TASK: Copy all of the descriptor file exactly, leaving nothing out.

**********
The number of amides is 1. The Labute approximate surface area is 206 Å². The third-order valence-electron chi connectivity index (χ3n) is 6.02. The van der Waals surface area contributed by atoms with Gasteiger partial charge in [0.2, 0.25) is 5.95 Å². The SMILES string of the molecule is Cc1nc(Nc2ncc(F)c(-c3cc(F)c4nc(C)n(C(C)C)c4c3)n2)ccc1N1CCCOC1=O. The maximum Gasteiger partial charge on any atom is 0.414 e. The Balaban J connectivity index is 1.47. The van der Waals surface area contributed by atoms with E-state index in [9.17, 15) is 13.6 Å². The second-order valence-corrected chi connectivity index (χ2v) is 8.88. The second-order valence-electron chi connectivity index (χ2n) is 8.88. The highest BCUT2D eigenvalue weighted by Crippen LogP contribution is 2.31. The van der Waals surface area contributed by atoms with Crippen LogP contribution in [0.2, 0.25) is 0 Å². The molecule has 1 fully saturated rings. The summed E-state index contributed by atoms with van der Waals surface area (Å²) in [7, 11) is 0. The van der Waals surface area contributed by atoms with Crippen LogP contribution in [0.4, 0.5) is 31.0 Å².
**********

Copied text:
The number of amides is 1. The Labute approximate surface area is 206 Å². The third-order valence-electron chi connectivity index (χ3n) is 6.02. The van der Waals surface area contributed by atoms with Gasteiger partial charge in [0.2, 0.25) is 5.95 Å². The SMILES string of the molecule is Cc1nc(Nc2ncc(F)c(-c3cc(F)c4nc(C)n(C(C)C)c4c3)n2)ccc1N1CCCOC1=O. The maximum Gasteiger partial charge on any atom is 0.414 e. The Balaban J connectivity index is 1.47. The van der Waals surface area contributed by atoms with E-state index in [9.17, 15) is 13.6 Å². The second-order valence-corrected chi connectivity index (χ2v) is 8.88. The second-order valence-electron chi connectivity index (χ2n) is 8.88. The highest BCUT2D eigenvalue weighted by Crippen LogP contribution is 2.31. The van der Waals surface area contributed by atoms with Crippen LogP contribution in [0.2, 0.25) is 0 Å². The molecule has 1 fully saturated rings. The summed E-state index contributed by atoms with van der Waals surface area (Å²) in [7, 11) is 0. The van der Waals surface area contributed by atoms with Crippen LogP contribution in [0.4, 0.5) is 31.0 Å².